Russian President Vladimir Putin "probably approved" the killing of ex-spy Alexander Litvinenko in London, a British inquiry into his agonizing death by radiation poisoning found Thursday.
Litvinenko, a prominent Kremlin critic, died three weeks after drinking tea laced with radioactive polonium at an upmarket London hotel in 2006.
Two Russians, Andrei Lugovoi and Dmitri Kovtun, were identified by British police as prime suspects but attempts to extradite the pair have failed.
The findings of the 300-page report pile pressure on Britain to act against Russia in response. Home Secretary Theresa May is due to outline the government reaction in a statement to parliament later on Thursday.
"The FSB operation to kill Litvinenko was probably approved by Mr (Nikolai) Patrushev and also by President Putin," the report said.
Patrushev is a former director of the FSB, the successor organisation to the Soviet-era KGB spy agency, and has been a key security minister since 2008.
"I am sure that Mr Lugovoi and Mr Kovtun placed the polonium-210 in the teapot at the Pine Bar on November 1, 2006," judge Robert Owen, the inquiry's chairman, said in the report.
Russia dismissed the findings, calling the inquiry "politically motivated."
"We had no reason to expect that the final findings of the politically motivated and extremely non-transparent process... would suddenly become objective and unbiased," foreign ministry spokeswoman Maria Zakharova said in a statement.
Lugovoi, now a lawmaker in Russia, described it as "absurd."
'Acting for a state body'
He accused London of "tunnel thinking" and an unwillingness to establish the true cause of Litvinenko's death in comments to news agency Interfax.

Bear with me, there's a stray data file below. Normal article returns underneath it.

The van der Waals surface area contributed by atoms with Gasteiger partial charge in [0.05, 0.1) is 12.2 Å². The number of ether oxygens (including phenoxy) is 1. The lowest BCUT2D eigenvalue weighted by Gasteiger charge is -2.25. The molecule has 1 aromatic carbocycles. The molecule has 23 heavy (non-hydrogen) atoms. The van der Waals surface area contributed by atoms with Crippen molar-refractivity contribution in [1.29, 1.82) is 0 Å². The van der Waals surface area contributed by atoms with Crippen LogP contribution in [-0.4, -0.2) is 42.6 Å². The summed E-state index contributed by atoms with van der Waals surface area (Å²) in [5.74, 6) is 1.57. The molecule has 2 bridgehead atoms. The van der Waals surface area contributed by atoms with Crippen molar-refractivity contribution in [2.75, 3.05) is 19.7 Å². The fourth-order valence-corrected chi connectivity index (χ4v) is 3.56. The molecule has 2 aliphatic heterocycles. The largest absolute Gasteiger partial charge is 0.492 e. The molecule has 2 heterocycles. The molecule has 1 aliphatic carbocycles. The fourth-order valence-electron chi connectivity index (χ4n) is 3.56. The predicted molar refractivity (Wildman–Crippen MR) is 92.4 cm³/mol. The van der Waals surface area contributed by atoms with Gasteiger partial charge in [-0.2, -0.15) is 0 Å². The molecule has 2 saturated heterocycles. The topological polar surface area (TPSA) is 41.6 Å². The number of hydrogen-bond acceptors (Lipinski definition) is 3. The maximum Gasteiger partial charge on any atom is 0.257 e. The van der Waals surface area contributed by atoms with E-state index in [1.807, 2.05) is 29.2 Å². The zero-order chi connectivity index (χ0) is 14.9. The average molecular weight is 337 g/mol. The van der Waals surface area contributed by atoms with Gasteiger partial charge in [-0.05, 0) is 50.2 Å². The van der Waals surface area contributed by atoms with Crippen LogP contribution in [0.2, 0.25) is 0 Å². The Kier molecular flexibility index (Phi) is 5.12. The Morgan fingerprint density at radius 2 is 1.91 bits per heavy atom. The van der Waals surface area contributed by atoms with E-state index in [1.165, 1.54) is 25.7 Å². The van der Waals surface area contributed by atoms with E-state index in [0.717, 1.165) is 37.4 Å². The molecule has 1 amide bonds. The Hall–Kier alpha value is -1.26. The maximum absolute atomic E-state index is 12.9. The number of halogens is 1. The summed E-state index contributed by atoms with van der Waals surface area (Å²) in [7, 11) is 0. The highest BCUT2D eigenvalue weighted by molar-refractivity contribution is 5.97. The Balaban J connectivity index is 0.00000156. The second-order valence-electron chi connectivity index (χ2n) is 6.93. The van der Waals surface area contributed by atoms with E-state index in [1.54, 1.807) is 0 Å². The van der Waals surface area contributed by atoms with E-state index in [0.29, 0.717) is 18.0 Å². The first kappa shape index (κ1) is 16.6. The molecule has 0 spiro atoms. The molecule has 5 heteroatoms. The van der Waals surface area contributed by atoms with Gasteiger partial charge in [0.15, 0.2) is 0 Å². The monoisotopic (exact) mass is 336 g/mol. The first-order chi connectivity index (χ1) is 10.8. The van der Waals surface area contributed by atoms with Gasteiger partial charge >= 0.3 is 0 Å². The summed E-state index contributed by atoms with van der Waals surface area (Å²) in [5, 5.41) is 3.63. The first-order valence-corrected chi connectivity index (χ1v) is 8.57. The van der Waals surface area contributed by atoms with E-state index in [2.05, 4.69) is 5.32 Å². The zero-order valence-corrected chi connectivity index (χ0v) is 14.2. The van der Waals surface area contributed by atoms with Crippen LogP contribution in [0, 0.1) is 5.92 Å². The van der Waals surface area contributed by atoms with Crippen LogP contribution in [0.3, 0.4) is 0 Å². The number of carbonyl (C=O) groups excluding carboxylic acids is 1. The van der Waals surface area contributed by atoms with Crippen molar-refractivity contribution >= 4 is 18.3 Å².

But Litvinenko's widow Marina, who spent years pushing for a public inquiry to be held, urged Britain to impose sanctions against Russia and a travel ban on Putin.
"I'm very pleased that the words my husband spoke on his deathbed when he accused Mr Putin of his murder have been proved true in an English court," she told reporters.
Litvinenko, 43, was poisoned in a bar at London's Millennium Hotel by a cup of tea poisoned with polonium-210 -- an extremely expensive radioactive isotope only available in closed nuclear facilities.
"The fact that Mr Litvinenko was poisoned with polonium-210 that had been manufactured in a nuclear reactor suggests that Mr Lugovoi and Mr Kovtun were acting for a state body rather than say a criminal organisation," the inquiry report said.
Inquiry chairman Robert Owen said that there was "no evidence" to suggest that either Lugovoi or Kovtun had any personal reason to kill Litvinenko and they were likely to be acting under FSB direction.
Litvinenko, an ex-KGB agent turned freelance investigator who also worked for British intelligence, accused Putin of ordering his killing in a statement before he died in agony three weeks later on November 23, 2006.
Owen said there was "undoubtedly a personal dimension to the antagonism" between Putin and Litvinenko, citing "repeated highly personal attacks" which the former spy made on the Russian president.
Litvinenko's killing caused public outrage in Britain after radioactive traces were found at various sites around London. It was dubbed by the media as the world's first act of "nuclear terrorism".
Britain's government announced the inquiry in July 2014, just days after the downing of a Malaysian passenger jet over eastern Ukraine -- a tragedy blamed on Russia's involvement in the conflict in the region -- in what was seen as a way of punishing Russia.
Litvinenko had fled Russia in 2000 and was granted asylum in Britain, later becoming a British citizen and converting to Islam after befriending exiled Chechen separatist leaders.
The report said there was "strong evidence" that he was seen within the FSB as "someone who had betrayed that organization."
He was buried in a London cemetery with Muslim rites in a lead-lined coffin to prevent radiation leakage.